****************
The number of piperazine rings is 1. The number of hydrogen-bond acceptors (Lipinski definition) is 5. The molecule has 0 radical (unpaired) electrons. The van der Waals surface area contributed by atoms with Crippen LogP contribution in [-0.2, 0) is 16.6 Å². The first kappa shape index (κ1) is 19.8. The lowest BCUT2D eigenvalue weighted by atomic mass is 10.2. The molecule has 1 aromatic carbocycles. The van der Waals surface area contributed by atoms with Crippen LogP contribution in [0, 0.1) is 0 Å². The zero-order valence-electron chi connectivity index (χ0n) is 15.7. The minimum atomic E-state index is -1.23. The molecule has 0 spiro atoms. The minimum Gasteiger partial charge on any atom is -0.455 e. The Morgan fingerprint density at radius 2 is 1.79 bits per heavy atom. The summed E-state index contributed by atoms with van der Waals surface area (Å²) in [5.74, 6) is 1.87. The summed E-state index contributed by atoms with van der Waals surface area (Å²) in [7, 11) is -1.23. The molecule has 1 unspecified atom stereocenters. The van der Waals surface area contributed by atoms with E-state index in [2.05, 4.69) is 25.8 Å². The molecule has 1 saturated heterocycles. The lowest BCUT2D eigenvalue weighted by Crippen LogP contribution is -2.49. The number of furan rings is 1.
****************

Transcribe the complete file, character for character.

The number of piperazine rings is 1. The number of hydrogen-bond acceptors (Lipinski definition) is 5. The molecule has 0 radical (unpaired) electrons. The van der Waals surface area contributed by atoms with Crippen LogP contribution in [-0.2, 0) is 16.6 Å². The first kappa shape index (κ1) is 19.8. The lowest BCUT2D eigenvalue weighted by atomic mass is 10.2. The molecule has 1 aromatic carbocycles. The van der Waals surface area contributed by atoms with Crippen LogP contribution in [0, 0.1) is 0 Å². The zero-order valence-electron chi connectivity index (χ0n) is 15.7. The minimum atomic E-state index is -1.23. The molecule has 0 spiro atoms. The minimum Gasteiger partial charge on any atom is -0.455 e. The Morgan fingerprint density at radius 2 is 1.79 bits per heavy atom. The summed E-state index contributed by atoms with van der Waals surface area (Å²) in [5.74, 6) is 1.87. The summed E-state index contributed by atoms with van der Waals surface area (Å²) in [7, 11) is -1.23. The molecule has 1 unspecified atom stereocenters. The van der Waals surface area contributed by atoms with E-state index in [2.05, 4.69) is 25.8 Å². The molecule has 1 saturated heterocycles. The lowest BCUT2D eigenvalue weighted by Crippen LogP contribution is -2.49. The number of furan rings is 1.